As anyone reading this blog is likely aware, in addition to the risks for the infant, supplementation not done carefully leads to diminishing supply, and if the mother is not aware of how this works, mom's assumption is that something is wrong with her, that she "just couldn't make enough milk", and the slippery slope to total cessation of nursing has already begun. There has to be a way of being compassionate and inclusive without saying things like, as I have also heard with my very own ears from a pro, "If you want to nurse for 6 weeks and then start using formula, that's okay! Whatever works for you! If you want your husband to give a bottle of formula overnight so you can sleep, that's okay! Whatever works for you!"
But there ARE cases, as we know, where supplementation IS necessary. There is no denying that. We want to reduce these cases, but there absolutely are times when it is needed, such as moms with hypoplasia/IGT, or with some BFAR moms, for instance. And here's where the paradigm shift comes in.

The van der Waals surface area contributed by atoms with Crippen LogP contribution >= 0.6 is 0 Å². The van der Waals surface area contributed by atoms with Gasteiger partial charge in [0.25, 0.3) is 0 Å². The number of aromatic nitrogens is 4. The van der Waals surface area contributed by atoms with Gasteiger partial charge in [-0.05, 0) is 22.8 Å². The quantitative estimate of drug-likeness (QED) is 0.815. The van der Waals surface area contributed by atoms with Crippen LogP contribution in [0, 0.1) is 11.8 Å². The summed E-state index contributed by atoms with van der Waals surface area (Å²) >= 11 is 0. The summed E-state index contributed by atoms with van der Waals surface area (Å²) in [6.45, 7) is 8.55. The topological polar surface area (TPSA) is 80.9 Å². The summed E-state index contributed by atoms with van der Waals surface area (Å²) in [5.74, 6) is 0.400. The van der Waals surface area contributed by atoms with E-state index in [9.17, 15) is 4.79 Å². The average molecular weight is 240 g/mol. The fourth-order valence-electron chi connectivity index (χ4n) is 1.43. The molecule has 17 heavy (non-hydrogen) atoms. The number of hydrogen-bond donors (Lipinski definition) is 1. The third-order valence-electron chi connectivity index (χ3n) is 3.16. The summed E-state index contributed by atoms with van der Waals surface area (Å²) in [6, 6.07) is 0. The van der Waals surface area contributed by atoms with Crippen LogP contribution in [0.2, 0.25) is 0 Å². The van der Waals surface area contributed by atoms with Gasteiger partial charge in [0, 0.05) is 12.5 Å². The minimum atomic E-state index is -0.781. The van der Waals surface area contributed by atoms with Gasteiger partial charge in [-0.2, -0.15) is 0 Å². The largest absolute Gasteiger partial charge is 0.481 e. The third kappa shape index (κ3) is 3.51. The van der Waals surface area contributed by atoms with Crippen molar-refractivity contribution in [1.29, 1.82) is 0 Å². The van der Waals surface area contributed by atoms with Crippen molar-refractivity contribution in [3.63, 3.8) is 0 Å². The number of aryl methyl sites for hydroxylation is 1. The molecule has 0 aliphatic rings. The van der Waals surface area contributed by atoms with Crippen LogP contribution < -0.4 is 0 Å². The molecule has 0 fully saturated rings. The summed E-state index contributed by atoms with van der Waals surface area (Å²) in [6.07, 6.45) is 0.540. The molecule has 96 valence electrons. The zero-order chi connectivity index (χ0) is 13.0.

It's time that donor milk becomes a real possibility for mothers.
Despite formula companies spending millions to convince you that their product is the "next best thing" to human milk,
Now, milk banking has been around for a while, and while I think it's basically a good thing (as in HMBANA), to say that it's prohibitively expensive for most families is an understatement, and can be difficult to impossible to get unless your child is ill. Doctors can prescribe it and SOME insurance companies are starting to cover it - but we're a long ways from this being the standard. There's always talk of making banked milk more plentiful and accessible (as the Canadian government stated in response to the growth of Eats on Feets), but that time has definitely not yet arrived.